AFTER half a century, the old scrapbook is battered and torn, but between its frail pages is a collection of photographic snaps that shine a fascinating light on Southampton during the 1950s.

The images all look as if they were taken by a local, amateur photographer who was keen to record the rebirth of Southampton from the bomb sites that marked communities all those years ago.

Sent anonymously to Hampshire Heritage, the scrapbook, with its distinctive, colourful cover showing different sporting activities, contain dozens of scenes of dayto- day life at a time when Southampton was still officially recognised as a town.

Many of the photographs show areas, which have undergone great changes over the decades and, today, bear no relation to the view captured by the unknown cameraman.

There are photographs of the changing face of Above Bar with the former Daily Echo offices, at number 45, still to be completed, while next door was an advertising hoarding for the tailors, Weaver to Wearer, where a suit could be bought for six guineas (£6.30).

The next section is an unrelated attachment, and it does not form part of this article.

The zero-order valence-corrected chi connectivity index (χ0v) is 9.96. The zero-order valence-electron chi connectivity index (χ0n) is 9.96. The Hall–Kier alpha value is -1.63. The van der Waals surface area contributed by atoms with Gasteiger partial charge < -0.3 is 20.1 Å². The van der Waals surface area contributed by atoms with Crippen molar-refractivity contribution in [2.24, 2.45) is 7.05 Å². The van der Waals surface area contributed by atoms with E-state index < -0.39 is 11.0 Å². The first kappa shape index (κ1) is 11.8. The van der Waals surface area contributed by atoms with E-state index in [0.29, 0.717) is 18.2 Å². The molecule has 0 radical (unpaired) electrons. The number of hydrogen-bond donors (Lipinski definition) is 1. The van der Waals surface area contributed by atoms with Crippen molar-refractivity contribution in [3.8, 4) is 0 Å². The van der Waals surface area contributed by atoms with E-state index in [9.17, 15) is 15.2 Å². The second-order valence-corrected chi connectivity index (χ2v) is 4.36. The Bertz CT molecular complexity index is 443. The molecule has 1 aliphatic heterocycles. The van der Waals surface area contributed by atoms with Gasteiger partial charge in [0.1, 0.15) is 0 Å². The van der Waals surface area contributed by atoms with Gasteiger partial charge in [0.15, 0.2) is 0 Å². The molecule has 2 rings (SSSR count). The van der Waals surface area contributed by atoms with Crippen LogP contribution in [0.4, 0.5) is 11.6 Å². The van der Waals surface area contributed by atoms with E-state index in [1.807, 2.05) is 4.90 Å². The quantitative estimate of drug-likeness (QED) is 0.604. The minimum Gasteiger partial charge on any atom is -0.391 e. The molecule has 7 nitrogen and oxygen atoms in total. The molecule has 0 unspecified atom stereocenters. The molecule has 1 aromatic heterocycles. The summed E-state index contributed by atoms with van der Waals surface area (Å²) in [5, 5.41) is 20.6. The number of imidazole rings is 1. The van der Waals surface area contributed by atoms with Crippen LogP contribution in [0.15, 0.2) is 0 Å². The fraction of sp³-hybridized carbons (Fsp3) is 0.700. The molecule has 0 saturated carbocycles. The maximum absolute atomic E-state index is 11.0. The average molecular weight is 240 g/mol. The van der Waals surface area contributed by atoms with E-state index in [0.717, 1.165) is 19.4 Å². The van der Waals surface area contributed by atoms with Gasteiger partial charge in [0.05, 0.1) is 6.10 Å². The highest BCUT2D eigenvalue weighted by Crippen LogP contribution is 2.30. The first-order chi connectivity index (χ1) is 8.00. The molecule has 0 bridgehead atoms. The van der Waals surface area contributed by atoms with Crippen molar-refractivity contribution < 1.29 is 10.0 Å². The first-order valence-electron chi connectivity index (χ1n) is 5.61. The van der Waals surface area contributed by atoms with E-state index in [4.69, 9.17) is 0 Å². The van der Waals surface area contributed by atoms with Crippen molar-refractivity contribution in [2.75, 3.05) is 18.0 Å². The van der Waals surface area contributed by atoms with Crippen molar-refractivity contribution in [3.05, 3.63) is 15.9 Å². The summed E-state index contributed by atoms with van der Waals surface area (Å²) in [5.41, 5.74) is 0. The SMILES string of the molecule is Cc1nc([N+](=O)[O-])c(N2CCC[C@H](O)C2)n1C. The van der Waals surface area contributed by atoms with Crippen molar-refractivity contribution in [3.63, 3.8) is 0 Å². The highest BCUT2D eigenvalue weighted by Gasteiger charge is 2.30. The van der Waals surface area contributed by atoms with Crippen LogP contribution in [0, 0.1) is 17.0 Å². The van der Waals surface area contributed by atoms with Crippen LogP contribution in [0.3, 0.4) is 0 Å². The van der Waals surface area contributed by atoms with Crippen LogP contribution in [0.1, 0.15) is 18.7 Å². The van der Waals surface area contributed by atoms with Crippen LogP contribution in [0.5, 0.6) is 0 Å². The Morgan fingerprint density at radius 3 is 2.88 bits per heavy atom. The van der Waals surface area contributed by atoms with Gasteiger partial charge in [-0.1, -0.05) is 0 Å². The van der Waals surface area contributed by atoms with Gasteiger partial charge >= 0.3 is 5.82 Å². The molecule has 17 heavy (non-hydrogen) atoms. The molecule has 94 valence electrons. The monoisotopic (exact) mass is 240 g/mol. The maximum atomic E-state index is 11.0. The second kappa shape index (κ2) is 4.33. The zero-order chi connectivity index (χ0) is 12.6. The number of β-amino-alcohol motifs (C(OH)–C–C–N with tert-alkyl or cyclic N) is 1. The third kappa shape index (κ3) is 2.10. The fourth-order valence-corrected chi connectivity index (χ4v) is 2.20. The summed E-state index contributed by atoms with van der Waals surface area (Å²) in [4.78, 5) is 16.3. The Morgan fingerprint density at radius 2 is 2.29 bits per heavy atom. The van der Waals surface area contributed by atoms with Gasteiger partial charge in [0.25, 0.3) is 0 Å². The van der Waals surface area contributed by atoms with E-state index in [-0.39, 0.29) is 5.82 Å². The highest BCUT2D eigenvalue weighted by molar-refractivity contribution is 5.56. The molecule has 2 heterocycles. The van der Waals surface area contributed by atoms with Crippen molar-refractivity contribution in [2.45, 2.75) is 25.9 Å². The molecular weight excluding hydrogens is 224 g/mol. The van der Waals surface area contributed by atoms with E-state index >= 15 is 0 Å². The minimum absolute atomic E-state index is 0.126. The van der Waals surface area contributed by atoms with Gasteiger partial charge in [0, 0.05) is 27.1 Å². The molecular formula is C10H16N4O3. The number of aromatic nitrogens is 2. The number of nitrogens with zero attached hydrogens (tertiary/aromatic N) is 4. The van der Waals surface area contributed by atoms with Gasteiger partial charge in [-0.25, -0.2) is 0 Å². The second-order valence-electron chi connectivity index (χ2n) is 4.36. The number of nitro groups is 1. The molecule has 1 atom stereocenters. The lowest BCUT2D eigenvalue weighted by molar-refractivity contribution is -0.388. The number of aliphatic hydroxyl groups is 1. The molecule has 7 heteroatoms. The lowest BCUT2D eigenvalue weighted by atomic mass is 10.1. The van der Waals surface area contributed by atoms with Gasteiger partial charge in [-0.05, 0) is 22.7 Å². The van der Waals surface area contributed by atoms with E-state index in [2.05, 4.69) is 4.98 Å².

Another photograph highlights the northern end of Above Bar, where, for some years after the war, temporary shops with names such as Van Allan, Lennards and Hudson Verity stood alongside the newly-built premises of the former store, C&A.

Another famous Southampton name, Edwin Jones, the departmental store, was also emerging from the deep scars created by enemy bombs in the Blitz of 1940.

When this photograph was taken the shop’s construction was still at an early stage, with just a web of steel girders marking the development in Queensway.